J.M. Kelly underestimated debt to watchdog, court hears

THE boss of collapsed J.M. Kelly Builders underestimated its debt by almost $2 million dollars in documents sent to the construction watchdog as the company struggled to maintain its building licence, a court has heard.

Lawyers acting for liquidators said figures provided by company director John Murphy to the Queensland Building and Construction Commission (QBCC) showed debts owed to J.M. Kelly Builders from other firms in the group as totalling only $253,000 in 2017 when in fact it was $2.15 million.

Barrister Craig Wilkins, acting for J.M. Kelly liquidator Derrick Vickers, questioned Mr Murphy as part of a public examination proceeding in the Federal Court in Brisbane into the $50 million collapse of the group last year.

Mr Wilkins said that if the true inter-company debt level of the group was known the company would not have qualified to hold a building licence.

"The information you provided was inaccurate," Mr Wilkins said. "It was not just a little inaccurate but a lot. How is it you didn't know they (the figures) were wrong?"

Mr Murphy told the court he never prepared the report, which carried his electronic signature, for the QBCC and it had been done by the company's accounting department.

He denied a suggestion by Mr Wilkins that he had asked someone in the accounts department to "concoct" financial data given to the QBCC.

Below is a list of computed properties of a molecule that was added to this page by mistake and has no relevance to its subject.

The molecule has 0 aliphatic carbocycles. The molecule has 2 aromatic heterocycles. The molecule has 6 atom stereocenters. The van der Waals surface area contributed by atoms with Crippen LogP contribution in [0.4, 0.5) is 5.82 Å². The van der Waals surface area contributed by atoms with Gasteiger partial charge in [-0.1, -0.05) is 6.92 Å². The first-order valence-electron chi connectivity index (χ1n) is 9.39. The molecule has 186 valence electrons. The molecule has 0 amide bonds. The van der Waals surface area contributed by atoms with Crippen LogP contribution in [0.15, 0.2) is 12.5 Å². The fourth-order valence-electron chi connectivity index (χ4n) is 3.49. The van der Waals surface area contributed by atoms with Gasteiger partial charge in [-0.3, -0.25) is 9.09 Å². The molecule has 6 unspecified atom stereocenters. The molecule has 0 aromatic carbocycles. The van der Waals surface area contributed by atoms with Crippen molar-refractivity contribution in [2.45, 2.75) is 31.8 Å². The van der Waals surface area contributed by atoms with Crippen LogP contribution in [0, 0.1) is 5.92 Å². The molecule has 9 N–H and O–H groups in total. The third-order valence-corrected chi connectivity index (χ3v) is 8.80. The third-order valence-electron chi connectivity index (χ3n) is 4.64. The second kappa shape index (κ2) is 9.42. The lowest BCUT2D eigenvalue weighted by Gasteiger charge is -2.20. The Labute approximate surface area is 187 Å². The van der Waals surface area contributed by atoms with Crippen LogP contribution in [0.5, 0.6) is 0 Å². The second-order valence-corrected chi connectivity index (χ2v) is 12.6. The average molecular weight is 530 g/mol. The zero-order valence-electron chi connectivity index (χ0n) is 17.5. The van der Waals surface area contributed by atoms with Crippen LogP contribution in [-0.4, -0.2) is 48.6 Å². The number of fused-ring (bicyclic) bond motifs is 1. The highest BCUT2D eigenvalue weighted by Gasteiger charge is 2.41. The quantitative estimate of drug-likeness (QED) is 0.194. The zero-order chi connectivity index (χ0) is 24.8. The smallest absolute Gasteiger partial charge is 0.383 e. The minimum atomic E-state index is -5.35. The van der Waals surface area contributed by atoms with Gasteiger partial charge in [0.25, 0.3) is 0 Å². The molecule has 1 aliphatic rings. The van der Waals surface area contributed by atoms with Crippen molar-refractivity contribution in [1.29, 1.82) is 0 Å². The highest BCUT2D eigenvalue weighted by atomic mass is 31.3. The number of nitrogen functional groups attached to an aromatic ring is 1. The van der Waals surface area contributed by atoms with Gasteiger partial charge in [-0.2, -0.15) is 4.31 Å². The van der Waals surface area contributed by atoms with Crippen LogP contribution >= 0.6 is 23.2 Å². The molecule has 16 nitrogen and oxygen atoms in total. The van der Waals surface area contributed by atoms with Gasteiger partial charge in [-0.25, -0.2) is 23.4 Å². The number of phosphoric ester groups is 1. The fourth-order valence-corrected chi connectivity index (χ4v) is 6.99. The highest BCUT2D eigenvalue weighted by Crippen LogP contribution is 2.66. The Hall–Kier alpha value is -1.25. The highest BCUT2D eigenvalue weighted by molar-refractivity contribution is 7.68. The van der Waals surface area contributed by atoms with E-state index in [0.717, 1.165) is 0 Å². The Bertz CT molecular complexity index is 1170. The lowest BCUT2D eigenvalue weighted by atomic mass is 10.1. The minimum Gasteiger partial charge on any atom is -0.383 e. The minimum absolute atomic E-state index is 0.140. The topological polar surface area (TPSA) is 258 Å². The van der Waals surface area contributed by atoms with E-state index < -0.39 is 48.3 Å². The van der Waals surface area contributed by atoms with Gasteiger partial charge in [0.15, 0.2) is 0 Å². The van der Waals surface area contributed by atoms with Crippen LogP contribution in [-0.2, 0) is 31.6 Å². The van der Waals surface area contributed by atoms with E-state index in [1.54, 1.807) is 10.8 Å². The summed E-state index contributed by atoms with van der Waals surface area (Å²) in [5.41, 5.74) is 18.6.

Mr Murphy also was questioned by Mr Wilkins on a $720,000 transfer from the group cabinet making business Kawana Joinery to J.M. Kelly Pastoral, a cattle business of which his father Geoff Murphy was a director.

Geoff Murphy
Geoff Murphy

"Kawana Joinery had it own external creditors and you would have to accept that they would not be happy if $720,000 was just given away," said Mr Wilkins.

Mr Murphy said the transfer was to "tidy up inter-company loans" and was in the the best interests of the group.

The court also heard Mr Murphy set up a separate company outside the group in case "everything went pear shaped."

Mr Wilkins said Mr Murphy instructed his sister Elizabeth, who was the group's financial controller, to register the company called Murphy Brothers Group in 2016.

At the time, the Queensland Building and Construction Commission was asking the group to provide updated financial data to determine if it could keep its building licence.

Mr Wilkins said Mr Murphy in an email to his sister the registration was "insurance in case everything went pear shaped." Mr Murphy told the court the company had been set up to a particular project for the group's locksmith business but it was never started.

The hearing continues.